The cold weekend storm that brought a variety of weather to Southern California– including a tornado warning (but no actual tornado) for a brief time near Santa Barbara—has left a welcome legacy for the upcoming summer months—water reserve.
A tornado warning was issued for a brief time—meaning doppler weather radar had detected an area of rotation in the skies near Santa Barbara early Saturday evening, Feb. 19. No actual tornado was observed, thus the warning was canceled some 20 minutes later. For the sake of clarity…a warning, for example tornado, flash flood, severe thunderstorm, high wind warning, etc. is issued by the National Weather Service when one or more of these phenomena or conditions is either imminent, observed, or in progress. Similarly, a “watch” is issued when conditions are favorable for one or more of these conditions to develop, or occur. A “watch is usually issued in advance of, or preceding a warning, and is a notice to be prepared for conditions to advance to warning status.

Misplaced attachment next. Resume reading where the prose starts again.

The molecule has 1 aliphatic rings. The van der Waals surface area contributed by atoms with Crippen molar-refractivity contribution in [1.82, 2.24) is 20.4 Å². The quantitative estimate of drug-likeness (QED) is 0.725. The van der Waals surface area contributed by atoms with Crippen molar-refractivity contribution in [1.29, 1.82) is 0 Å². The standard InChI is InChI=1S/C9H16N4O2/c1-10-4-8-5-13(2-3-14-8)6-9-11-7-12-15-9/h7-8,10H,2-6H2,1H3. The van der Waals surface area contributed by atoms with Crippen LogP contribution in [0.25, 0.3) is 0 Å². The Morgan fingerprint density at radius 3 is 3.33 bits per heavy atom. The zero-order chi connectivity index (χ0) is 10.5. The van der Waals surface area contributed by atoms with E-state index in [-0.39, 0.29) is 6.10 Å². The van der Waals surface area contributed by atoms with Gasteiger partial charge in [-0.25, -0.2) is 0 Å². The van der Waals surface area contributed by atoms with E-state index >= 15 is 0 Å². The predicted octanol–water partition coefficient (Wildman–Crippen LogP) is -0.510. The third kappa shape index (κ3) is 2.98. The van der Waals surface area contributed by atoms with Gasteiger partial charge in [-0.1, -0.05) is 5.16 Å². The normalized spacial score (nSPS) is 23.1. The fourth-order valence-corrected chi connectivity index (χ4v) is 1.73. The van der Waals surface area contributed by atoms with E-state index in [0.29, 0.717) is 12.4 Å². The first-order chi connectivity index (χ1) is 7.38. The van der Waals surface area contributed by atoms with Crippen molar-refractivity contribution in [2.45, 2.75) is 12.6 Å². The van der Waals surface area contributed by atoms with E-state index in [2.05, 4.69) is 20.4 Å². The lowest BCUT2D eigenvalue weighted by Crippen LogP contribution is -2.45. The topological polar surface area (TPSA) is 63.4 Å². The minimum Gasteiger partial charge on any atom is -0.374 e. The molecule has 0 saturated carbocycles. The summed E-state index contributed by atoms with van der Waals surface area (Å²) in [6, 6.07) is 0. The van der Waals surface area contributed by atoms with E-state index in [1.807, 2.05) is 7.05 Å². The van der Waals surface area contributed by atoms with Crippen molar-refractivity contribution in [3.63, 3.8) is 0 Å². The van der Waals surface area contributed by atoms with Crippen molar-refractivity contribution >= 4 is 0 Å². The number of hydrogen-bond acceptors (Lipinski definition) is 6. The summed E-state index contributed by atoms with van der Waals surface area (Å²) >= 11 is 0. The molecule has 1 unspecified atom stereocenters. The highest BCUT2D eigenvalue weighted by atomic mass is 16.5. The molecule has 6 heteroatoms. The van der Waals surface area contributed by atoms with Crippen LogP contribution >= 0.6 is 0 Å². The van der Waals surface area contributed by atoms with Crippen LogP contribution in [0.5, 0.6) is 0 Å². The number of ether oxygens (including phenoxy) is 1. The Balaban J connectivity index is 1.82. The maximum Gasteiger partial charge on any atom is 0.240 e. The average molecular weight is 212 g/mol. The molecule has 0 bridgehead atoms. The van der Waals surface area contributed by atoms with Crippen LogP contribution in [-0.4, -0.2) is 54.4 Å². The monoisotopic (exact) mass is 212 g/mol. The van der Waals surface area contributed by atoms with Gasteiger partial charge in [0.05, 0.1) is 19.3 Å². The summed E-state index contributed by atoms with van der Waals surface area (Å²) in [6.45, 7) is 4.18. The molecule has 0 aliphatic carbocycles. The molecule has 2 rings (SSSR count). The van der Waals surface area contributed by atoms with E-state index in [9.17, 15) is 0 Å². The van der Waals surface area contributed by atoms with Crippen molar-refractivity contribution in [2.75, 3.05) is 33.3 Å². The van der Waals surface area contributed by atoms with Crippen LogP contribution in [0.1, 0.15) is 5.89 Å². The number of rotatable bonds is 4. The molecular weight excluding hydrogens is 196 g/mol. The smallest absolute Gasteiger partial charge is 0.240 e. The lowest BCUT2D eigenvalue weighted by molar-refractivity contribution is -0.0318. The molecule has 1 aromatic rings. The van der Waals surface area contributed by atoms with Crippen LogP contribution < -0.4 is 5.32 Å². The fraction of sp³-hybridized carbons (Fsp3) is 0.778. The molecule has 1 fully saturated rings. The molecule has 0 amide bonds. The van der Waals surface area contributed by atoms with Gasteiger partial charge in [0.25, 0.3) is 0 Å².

But the real silver lining in the clouds with the weekend storm is snow…not just in our local mountains, but in huge amounts to California’s high Sierra—the starting point for much of Los Angeles’ and Southern California’s water supply.
The entire range from the Northern Sierra to the southernmost slopes…has received record snowfall, measured in tens of feet, with early estimates of snowpack depths running well over 100 % normal, and more will likely fall in the remaining months of winter into spring. This doesn’t mean we can use water now with carefree abandon—to the contrary, many of the state’s reservoirs and reserve supplies are still in a state of shortage. The drought that preceded this and December’s abundant precipitation was long-standing, and while significant improvement is noted…it could be accurately stated that we are only partly “out of the woods.”
But…things are indeed looking good. The coming week should see improving weather with dryer conditions, until next weekend, when current forecast models hint at another chance of rain…and much to our benefit, more Sierra snows.